Of course, neuroscience is all well and good, but the rubber really meets the road for health care and law enforcement professionals when ice addicts break the law and are sentenced to a period of rehabilitation. I interviewed Gary, a counsellor at the Salvation Army’s drug and alcohol Bridge Program in Fyshwick, to find out about the long term effects of ice on the individual and their prospects of recovery.

Canberra Recovery Services Centre entry
Photograph: Michael Jaffery

Gary is a long-time recovering addict who rides a Harley Davison which he parks just outside the reception. His big shining motorcycle is the first thing you notice as you come on to the property, and for those who are entering this institution in a state of crisis, it carries a subliminal double message: This is one of the fruits of recovery, and you don’t have to give up everything about your old life to get it – only the bad stuff.

Once in his office, I described my impression of hardcore ice addicts, and he confirmed my experience.

“They look through you,” he said.

I came here to find out about ice addiction, so, as a point of comparison, I asked him what the psychological difference is between ice users and alcoholics.

“One of the things we experience here mostly with alcoholics coming into the place [Canberra Recovery Service], it doesn’t take them too long to get on board, where ice users tend to take a lot longer, detoxification time is a lot longer, they do tend to struggle,” he said.

“Alcoholics do struggle with memory retention initially, we have a lot of alcoholics who want to take a lot of notes, [but] we find that the ice users, a lot of the time they struggle to participate, struggle to understand, they to struggle to grasp the simple concepts here…We’ve had clients in here who six months down the track are still affected by ice use.”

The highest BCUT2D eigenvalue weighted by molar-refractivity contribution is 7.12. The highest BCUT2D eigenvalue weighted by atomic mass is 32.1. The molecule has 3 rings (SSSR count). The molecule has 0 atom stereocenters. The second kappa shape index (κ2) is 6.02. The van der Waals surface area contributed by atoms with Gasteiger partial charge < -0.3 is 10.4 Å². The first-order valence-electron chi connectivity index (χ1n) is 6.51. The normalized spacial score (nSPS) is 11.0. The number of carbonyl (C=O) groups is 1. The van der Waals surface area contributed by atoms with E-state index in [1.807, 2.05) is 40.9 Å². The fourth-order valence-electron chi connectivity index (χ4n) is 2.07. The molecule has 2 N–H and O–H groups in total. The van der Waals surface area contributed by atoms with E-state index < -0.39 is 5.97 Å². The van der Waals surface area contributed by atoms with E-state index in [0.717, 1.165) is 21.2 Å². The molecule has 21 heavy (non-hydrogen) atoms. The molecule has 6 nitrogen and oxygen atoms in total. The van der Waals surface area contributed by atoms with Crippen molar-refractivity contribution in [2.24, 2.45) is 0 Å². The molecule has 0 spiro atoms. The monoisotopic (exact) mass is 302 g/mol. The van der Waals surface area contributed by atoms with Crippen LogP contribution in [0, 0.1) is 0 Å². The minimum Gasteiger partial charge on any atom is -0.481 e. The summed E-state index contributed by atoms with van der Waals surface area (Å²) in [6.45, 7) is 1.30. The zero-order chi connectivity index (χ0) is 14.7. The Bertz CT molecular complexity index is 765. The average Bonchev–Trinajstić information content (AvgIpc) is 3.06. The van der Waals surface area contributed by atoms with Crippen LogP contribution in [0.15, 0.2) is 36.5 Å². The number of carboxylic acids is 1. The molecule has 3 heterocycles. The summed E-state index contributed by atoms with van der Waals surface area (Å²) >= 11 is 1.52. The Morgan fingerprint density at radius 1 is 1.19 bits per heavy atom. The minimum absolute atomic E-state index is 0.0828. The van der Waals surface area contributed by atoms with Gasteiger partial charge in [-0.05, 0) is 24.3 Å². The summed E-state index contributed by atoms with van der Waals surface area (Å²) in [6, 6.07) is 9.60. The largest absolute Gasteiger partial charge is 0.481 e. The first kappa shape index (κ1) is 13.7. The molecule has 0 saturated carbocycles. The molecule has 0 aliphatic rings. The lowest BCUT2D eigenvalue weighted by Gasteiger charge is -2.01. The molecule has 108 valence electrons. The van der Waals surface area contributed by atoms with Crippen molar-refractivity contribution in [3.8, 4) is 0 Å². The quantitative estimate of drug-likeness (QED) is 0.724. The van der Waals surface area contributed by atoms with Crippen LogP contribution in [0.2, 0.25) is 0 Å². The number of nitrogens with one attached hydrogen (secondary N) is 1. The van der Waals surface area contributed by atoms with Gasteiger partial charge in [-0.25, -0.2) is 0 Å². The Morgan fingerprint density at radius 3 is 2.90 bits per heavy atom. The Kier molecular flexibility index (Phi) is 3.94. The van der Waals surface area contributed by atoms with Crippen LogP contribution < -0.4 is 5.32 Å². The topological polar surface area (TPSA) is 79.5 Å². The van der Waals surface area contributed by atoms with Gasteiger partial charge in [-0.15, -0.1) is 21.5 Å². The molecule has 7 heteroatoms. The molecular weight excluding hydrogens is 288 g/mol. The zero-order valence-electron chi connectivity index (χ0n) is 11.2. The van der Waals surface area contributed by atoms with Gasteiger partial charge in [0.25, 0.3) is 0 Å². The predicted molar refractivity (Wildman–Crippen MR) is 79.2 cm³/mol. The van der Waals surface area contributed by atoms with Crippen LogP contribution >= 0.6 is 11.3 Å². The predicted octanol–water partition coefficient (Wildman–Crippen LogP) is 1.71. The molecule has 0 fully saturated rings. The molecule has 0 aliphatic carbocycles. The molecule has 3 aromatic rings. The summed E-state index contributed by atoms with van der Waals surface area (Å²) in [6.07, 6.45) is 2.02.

Gary told me that alcoholics are generally doing well after six months.

“They’re back on track no problem at all. Depending on the alcoholic too…”, but with ice users, he said, “…they’re not paranoid but they’re quite wary, they don’t trust a lot, they’re uncertain of their surroundings a lot more.

“They’re medically affected as well, because more often than not they present to GP’s in crisis and [are] over-medicated or wrongly medicated. Some of them can go back into psychosis…So paranoid is a big thing, I just think that they’re quite knocked off for a while. You’ve got to be careful the way you work with them, not that there’s any violence or anything.”

It can take a long time for recovering ice users to start establishing healthy relationships again. Gary said it can depend on a lot of factors. If an individual has been an ice user for a long time they may not have many family connections and lost a lot of relationships.

“But what if they persist with the program,” I asked Gary, “Can they re-establish healthy relationships?

“Absolutely, I mean as far as recovery goes.” He told me.

After talking to Gary, I talked to the receptionist at CRS.  She is a former ice user and a graduate of the program. I asked her about her own experience with recovery.

“It took me two years to get my emotions under control,” she said smiling.

Recovery is difficult for any addiction, but for ice addicts, it seems to be a particularly hard road to recovery.